Tendonitis in the index finger is usually treated conservatively. This means that therapy is often carried out using immobilization and pain relieving ointments or tablets that contain, for example, the active ingredients ibuprofen or diclofenac.


In gout the pain occurs very suddenly compared to most of the other diseases mentioned. The typical symptoms of redness, swelling and overheating of a joint occur. The gout attack often occurs after a particularly large meal, often also after alcohol consumption. The diagnosis can usually be confirmed with a blood sample. The blood count shows increased uric acid and inflammation levels. The kidney function should also be clarified as part of the examination. The gout can affect almost any joint, the big toe being most commonly affected. An infestation of the index finger is also possible in principle.

More information on this topic: Symptoms of gout or Therapy of gout


The popularly known disease "rheumatism" is actually not an independent disease. Although rheumatism used to be a term for a disease in its own right, it has been found in the last few decades that there are many diseases that cause symptoms of what is known as rheumatism. These diseases are summarized under the "rheumatoid group". The most common disease from the group of forms is rheumatoid arthritis. This can also develop on the index finger. The metatarsophalangeal joints and the median joints of the fingers are usually affected here. In addition, the condition usually affects the same joints on both hands symmetrically.

Inform yourself: How do you recognize rheumatism?

Psoriatic arthritis

Psoriatic arthritis is arthritis (inflammation of the joints) in patients with psoriasis (psoriasis). This can affect large joints such as the knees or spine, but also the fingers and hands. If the fingers are affected, the middle and end joints are usually affected. In contrast to most other rheumatoid diseases, psoriatic arthritis often affects only one finger, but then all of the joints on it ("involvement in the beam"). The affected finger is then typically swollen and restricted in movement.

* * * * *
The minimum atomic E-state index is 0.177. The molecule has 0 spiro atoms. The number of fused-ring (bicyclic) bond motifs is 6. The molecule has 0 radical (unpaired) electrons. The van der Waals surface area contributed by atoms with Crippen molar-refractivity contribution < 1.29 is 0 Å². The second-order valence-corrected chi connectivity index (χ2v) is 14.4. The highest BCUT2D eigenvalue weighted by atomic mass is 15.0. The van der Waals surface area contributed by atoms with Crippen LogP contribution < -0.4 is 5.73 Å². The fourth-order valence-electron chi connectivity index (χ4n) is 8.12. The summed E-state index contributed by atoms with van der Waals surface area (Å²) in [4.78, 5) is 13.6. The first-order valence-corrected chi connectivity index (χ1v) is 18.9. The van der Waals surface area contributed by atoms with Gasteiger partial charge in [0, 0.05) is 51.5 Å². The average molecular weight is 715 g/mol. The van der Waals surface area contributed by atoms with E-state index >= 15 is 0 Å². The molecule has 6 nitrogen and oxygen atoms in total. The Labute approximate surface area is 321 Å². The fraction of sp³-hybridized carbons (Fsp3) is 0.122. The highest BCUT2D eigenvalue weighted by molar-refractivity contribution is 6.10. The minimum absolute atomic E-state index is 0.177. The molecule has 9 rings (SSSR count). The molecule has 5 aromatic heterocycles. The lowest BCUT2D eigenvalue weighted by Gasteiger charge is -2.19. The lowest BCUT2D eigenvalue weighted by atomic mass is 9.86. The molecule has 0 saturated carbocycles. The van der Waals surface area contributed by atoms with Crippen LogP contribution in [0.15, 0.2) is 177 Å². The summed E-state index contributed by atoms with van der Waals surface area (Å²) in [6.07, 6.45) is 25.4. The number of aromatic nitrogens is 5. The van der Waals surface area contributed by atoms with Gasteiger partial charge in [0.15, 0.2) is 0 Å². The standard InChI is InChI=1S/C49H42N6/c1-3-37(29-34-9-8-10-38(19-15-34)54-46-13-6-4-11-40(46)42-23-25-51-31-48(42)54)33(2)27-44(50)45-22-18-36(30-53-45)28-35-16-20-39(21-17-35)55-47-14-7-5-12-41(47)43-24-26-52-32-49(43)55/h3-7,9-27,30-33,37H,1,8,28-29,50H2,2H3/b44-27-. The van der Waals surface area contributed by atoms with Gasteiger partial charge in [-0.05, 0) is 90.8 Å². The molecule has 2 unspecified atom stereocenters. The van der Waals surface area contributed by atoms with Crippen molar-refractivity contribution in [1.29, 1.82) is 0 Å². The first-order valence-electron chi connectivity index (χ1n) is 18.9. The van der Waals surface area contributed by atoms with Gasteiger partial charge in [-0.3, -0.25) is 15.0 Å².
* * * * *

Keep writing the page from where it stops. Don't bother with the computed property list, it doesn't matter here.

Injury to the joint capsule

Injuries to the capsule are very common injuries to the finger, especially the index finger. The capsule is a ligament that surrounds and stabilizes each finger joint. A capsule or ligament injury is popularly called a "sprain". They arise from external force, usually by bending against the natural direction of the joint. Typical causes are sports accidents (especially ball or martial arts) or household accidents. Most of the time the joint capsule is pulled, in severe cases the capsule can tear and possibly even tear out bone parts. Then the joint is often visibly dislocated ("dislocated"). In these cases a doctor must be consulted in any case.

Read more about this: Capsule tear on the finger

Concomitant symptoms

In the case of pain in the index finger, accompanying symptoms can also occur, i.e. other symptoms that occur together with the pain. In the case of trauma (injury by external forces) such as a sports or household accident, typical symptoms such as redness and swelling appear in addition to the pain. In the case of acute trauma, in which the skin is also injured, blood can leak out, while in the case of a blunt trauma the blood cannot drain and is then noticeable as a hematoma (bruise). In addition, there is often a restriction in movement caused by the swelling, which means that the finger can no longer be bent, stretched or loaded properly. If nerves are also stressed in one form - for example in carpal tunnel syndrome or in a herniated disc - typical symptoms of nerve irritation such as numbness or tingling (pins and needles) occur. Often there is a so-called radiation, which means that the pain can also be felt in other places, such as in the hand or even in the arm. If there are accompanying neurological symptoms such as tingling or numbness, a doctor should be consulted quickly.


Swelling is a typical symptom accompanying various causes of pain in the index finger. It is a collection of fluid in the tissue. Swelling is a non-specific indication of tissue damage or inflammation.